Friday, June 11, 2010

The Confucian Way (5): Did Mencius Have a Sociobiological Concept of Human Nature?

Did Mencius have a concept of human nature?

That's an important question for the scholarly interpreters of Mencius and his contribution to the Confucian tradition. But more than that, it's a question with broad theoretical and practical implications for our moral and political understanding of ourselves in the modern world.

Some people would say that the Western philosophical tradition began with the discovery of the idea of nature--including human nature--by the ancient Greek philosophers. That discovery of nature as distinguished from convention allowed the development of the idea of natural right as an enduring, universal standard of judgment beyond the variability of cultural traditions. Some scholars--for example, Leo Strauss and many of this students (like George Anastaplo)--have expressed doubts as to whether there is any comparable concept of nature (or human nature) in Asian thought, and therefore whether there is anything like Greek philosophical inquiry into nature in Asian traditions.

But if there were no Asian conception of nature independent of Western influence, then one might wonder whether nature is not so much a "discovery" of the Greeks as an "invention." If there is no understanding of nature in the East, does that suggest that what we in the West call nature is only an artifact of Western culture that has no application beyond the West? If we are to avoid a radical cultural relativism, don't we need to see at least some implicit recognition of nature and human nature in the tradition of Asian thought?

This issue has practical, political consequences. If the ideas of nature, human nature, and natural right are cultural inventions of Western tradition, does that mean that we cannot rightly judge Eastern cultural traditons by our Western standards of natural right? The continuing debate as to whether the Western understanding of universal human rights has any application to Asian culture and politics manifests this problem.

For there to be human rights, there must be some common human nature that is universal to human experience. If that is so, then there should be some understanding among thoughtful people in all cultures of that universal human nature as a standard for morality and politics.

That's why the study of Confucianism is so important. If there is no recognition of nature or human nature in Confucianism--one of the most influential and enduring traditions of thought in all of human history--then we have to question whether the Western ideas of nature and human nature are anything more than cultural prejudices.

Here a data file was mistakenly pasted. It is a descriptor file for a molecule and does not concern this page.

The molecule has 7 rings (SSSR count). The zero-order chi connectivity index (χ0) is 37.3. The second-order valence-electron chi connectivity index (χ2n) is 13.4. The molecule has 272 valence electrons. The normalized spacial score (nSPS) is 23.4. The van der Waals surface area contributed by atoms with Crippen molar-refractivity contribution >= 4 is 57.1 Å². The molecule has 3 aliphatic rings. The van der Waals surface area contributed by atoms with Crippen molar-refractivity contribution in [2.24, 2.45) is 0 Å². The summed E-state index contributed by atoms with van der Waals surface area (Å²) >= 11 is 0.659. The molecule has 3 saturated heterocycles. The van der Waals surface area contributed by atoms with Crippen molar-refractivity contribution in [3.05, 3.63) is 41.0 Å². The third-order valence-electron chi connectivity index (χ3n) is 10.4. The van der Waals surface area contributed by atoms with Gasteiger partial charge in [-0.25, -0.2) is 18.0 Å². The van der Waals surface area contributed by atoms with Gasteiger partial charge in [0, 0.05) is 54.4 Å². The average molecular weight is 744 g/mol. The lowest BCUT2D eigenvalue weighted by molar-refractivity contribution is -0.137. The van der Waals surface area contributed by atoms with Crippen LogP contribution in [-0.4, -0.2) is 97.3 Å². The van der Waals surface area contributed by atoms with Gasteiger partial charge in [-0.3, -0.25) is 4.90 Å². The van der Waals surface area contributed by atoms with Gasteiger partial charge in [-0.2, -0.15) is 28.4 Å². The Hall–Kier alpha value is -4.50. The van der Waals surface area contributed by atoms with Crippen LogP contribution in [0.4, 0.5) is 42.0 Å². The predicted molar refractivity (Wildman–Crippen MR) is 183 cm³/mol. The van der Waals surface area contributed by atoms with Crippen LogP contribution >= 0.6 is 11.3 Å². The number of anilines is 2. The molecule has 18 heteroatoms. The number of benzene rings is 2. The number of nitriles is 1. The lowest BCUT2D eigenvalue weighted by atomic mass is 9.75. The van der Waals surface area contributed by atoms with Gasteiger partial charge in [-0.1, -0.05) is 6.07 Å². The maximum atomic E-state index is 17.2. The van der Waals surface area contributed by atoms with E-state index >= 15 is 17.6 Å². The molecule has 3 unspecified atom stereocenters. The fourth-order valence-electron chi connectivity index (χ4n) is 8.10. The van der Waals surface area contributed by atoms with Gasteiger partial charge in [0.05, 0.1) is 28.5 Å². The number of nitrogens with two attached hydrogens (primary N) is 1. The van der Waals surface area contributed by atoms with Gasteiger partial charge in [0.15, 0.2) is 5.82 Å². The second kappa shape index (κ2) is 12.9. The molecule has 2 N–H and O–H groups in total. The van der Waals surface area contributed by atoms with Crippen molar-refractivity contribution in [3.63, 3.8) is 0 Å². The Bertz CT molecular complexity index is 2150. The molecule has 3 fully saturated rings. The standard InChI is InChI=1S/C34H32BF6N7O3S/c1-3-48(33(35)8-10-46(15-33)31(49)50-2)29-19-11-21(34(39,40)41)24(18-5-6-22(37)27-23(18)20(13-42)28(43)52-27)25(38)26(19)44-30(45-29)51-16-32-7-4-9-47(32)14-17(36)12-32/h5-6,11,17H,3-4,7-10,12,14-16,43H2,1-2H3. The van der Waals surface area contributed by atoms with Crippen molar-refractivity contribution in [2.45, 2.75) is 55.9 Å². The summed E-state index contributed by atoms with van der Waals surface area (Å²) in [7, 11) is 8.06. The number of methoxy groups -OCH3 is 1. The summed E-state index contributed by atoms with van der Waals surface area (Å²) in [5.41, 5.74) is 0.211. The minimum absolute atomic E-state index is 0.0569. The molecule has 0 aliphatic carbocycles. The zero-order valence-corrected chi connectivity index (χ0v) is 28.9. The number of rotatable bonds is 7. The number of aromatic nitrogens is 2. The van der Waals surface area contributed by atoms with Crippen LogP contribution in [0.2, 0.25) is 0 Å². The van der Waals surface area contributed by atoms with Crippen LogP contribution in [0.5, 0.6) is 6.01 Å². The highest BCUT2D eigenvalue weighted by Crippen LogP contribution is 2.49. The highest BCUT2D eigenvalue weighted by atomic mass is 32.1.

As George Anastaplo has rightly noted, there is almost no explicit recognition of nature or human nature in the Analects of Confucius (see 5.13, 17.2), although there is sometimes an implicit appeal to human nature, as in the understanding of family life as a primordial ground of human social life. But if Anastaplo had turned to Mencius, he would have seen much more explicit recognition of human nature. More specifically, I think, one can see in the writing of Mencius a biological conception of human nature--and of moral and political order as grounded in human nature--that is close to the modern Darwinian and sociobiological understanding of human nature and morality.

This is a controversial claim. Some scholars of Chinese philosophy--like Roger Ames, for example--argue that there is nothing like the Western concept of human nature in Mencius, because they insist that the dynamic and relational understanding of the world that one sees in Chinese philosophy rejects the static "essentialism" of the Western concept of human nature. But as I have argued in some previous posts, this fear of "essentialism" is mistaken, because it fails to see how the biological conception of human nature (from Aristotle to Darwin) recognizes the contingency and individuality of humanity, while also recognizing the recurrent tendencies that characterize the human species as a natural kind.

In claiming that Mencius does have a concept of human nature that supports his moral and political thought, I agree with scholars of Chinese thought like A. C. Graham, Irene Bloom, and Donald Munro. Munro's writing is particularly interesting from my point of view, because he develops the points of contact between Mencius and E. O. Wilson's sociobiological ethics.

Mencius often refers to "nature" (xing) and "human nature" (renxing). He is most famous for his teaching that "human nature is good." By this he means that while human goodness must be cultivated by individual habit and social culture--and thus, human beings are not good at birth--this moral cultivation nurtures the natural inclinations of human beings. Human beings are born with the natural tendencies and capacities that develop into human goodness when the nurturing environment is hospitable. So, as I would say, nature must be nurtured.